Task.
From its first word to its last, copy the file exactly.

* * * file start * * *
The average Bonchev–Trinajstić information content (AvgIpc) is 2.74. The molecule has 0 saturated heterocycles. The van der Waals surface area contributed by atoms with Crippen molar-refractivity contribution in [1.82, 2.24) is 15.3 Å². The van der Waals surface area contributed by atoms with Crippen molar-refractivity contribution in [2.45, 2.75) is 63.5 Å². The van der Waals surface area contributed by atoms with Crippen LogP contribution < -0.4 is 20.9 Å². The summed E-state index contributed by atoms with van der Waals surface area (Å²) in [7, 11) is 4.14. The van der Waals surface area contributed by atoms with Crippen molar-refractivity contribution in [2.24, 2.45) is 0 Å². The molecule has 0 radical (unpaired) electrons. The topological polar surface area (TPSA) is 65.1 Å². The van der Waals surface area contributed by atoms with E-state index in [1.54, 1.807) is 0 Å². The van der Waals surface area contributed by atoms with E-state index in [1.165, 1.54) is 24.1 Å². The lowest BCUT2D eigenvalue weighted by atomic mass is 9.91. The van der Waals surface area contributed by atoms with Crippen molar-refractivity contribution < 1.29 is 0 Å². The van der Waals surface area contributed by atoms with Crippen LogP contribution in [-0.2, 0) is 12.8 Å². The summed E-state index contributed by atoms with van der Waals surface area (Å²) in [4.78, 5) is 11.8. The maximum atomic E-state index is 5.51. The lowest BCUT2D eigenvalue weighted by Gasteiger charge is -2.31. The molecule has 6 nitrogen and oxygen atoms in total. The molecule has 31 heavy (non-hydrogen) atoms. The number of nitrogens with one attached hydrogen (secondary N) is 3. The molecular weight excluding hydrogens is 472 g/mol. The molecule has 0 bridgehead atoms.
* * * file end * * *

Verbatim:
The average Bonchev–Trinajstić information content (AvgIpc) is 2.74. The molecule has 0 saturated heterocycles. The van der Waals surface area contributed by atoms with Crippen molar-refractivity contribution in [1.82, 2.24) is 15.3 Å². The van der Waals surface area contributed by atoms with Crippen molar-refractivity contribution in [2.45, 2.75) is 63.5 Å². The van der Waals surface area contributed by atoms with Crippen LogP contribution < -0.4 is 20.9 Å². The summed E-state index contributed by atoms with van der Waals surface area (Å²) in [7, 11) is 4.14. The van der Waals surface area contributed by atoms with Crippen molar-refractivity contribution in [2.24, 2.45) is 0 Å². The molecule has 0 radical (unpaired) electrons. The topological polar surface area (TPSA) is 65.1 Å². The van der Waals surface area contributed by atoms with E-state index in [1.54, 1.807) is 0 Å². The van der Waals surface area contributed by atoms with E-state index in [1.165, 1.54) is 24.1 Å². The lowest BCUT2D eigenvalue weighted by atomic mass is 9.91. The van der Waals surface area contributed by atoms with Crippen molar-refractivity contribution < 1.29 is 0 Å². The van der Waals surface area contributed by atoms with Crippen LogP contribution in [-0.2, 0) is 12.8 Å². The summed E-state index contributed by atoms with van der Waals surface area (Å²) in [4.78, 5) is 11.8. The maximum atomic E-state index is 5.51. The lowest BCUT2D eigenvalue weighted by Gasteiger charge is -2.31. The molecule has 6 nitrogen and oxygen atoms in total. The molecule has 31 heavy (non-hydrogen) atoms. The number of nitrogens with one attached hydrogen (secondary N) is 3. The molecular weight excluding hydrogens is 472 g/mol. The molecule has 0 bridgehead atoms.